Good morning, and welcome to all our witnesses and guests. Thank you for joining us today as the Senate Governmental Affairs Committee continues its hearings into how the federal government has conducted itself in response to the deregulation of U.S. energy industries, with a particular emphasis on the cost and supply of electricity in California and the Western United States.
Last week, we heard from five economists, including Alfred Kahn, the father of deregulation, himself, who agreed the California market was so dysfunctional that the federal government needed to intervene and temporarily regulate. On Monday, the agency that oversees electricity rates – the Federal Energy Regulatory Commission, known here in Washington by its acronym “FERC” – agreed to take action. Today, we will hear about FERC?s latest order and whether or not it adequately carries out the Commission?s statutory responsibility to provide “just and reasonable” rates for electricity consumers in California and the West.
I?m relieved the Commission has asserted itself more aggressively to address the severe problems in Western power markets, although, I am also concerned that even at this late date it has not done all that it could. The price limits established by FERC may still be too high. And ratepayers — in California and in other states — may still deserve refunds for overcharges that have been imposed on them.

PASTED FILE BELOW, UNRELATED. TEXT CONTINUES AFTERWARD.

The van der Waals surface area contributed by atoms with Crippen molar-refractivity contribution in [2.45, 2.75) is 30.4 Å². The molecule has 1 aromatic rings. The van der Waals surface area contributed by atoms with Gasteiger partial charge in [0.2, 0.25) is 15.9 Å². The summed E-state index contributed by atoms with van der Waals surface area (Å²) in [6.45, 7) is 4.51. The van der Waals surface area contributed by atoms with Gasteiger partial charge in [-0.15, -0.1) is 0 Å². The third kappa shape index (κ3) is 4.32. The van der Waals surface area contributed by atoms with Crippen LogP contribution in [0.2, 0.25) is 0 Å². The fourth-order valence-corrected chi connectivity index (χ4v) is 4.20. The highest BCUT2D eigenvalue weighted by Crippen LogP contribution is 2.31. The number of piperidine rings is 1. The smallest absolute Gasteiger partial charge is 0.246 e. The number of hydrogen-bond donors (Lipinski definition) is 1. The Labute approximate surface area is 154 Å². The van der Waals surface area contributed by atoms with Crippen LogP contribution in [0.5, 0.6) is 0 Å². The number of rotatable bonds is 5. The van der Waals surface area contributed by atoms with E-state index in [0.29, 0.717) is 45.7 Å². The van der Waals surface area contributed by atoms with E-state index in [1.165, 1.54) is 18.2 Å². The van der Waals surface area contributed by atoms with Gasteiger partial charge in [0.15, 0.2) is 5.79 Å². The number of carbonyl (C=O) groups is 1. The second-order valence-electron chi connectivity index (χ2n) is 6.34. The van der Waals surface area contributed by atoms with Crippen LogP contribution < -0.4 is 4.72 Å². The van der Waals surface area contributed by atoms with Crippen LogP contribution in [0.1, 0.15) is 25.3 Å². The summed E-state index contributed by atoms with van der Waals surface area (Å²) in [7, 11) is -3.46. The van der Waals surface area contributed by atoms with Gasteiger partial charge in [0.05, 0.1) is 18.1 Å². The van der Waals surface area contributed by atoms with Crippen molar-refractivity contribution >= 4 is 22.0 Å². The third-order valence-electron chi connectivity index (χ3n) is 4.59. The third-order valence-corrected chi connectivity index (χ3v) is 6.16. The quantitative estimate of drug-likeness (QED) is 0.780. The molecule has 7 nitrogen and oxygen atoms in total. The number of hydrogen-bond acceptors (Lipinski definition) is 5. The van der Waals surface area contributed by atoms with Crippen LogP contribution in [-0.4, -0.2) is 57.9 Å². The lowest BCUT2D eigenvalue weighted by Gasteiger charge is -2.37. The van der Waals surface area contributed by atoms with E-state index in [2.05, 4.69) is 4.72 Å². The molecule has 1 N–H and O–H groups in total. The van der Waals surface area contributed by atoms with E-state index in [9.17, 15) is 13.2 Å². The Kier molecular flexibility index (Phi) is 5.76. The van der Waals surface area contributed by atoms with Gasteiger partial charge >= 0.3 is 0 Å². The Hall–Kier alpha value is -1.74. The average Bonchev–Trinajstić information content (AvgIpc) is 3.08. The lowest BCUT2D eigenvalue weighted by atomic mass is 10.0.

We?re fortunate to have most of the key participants in this complex matter as witnesses before the Committee today, including Governor Grey Davis, the five FERC Commissioners, the governors of North Dakota and Montana, representatives from the state governments of Oregon and Washington, as well as the ranking Republican on the Senate Energy Committee and Washington state?s two senators.
To put this hearing in historical context, federal oversight of wholesale electricity sales began in 1935, when Congress passed the Federal Power Act mandating that the prices for electricity be “just and reasonable.” Originally, these oversight duties were assigned to the Federal Power Commission, which, in the1977 reorganization of the Department of Energy, became the Federal Energy Regulatory Commission.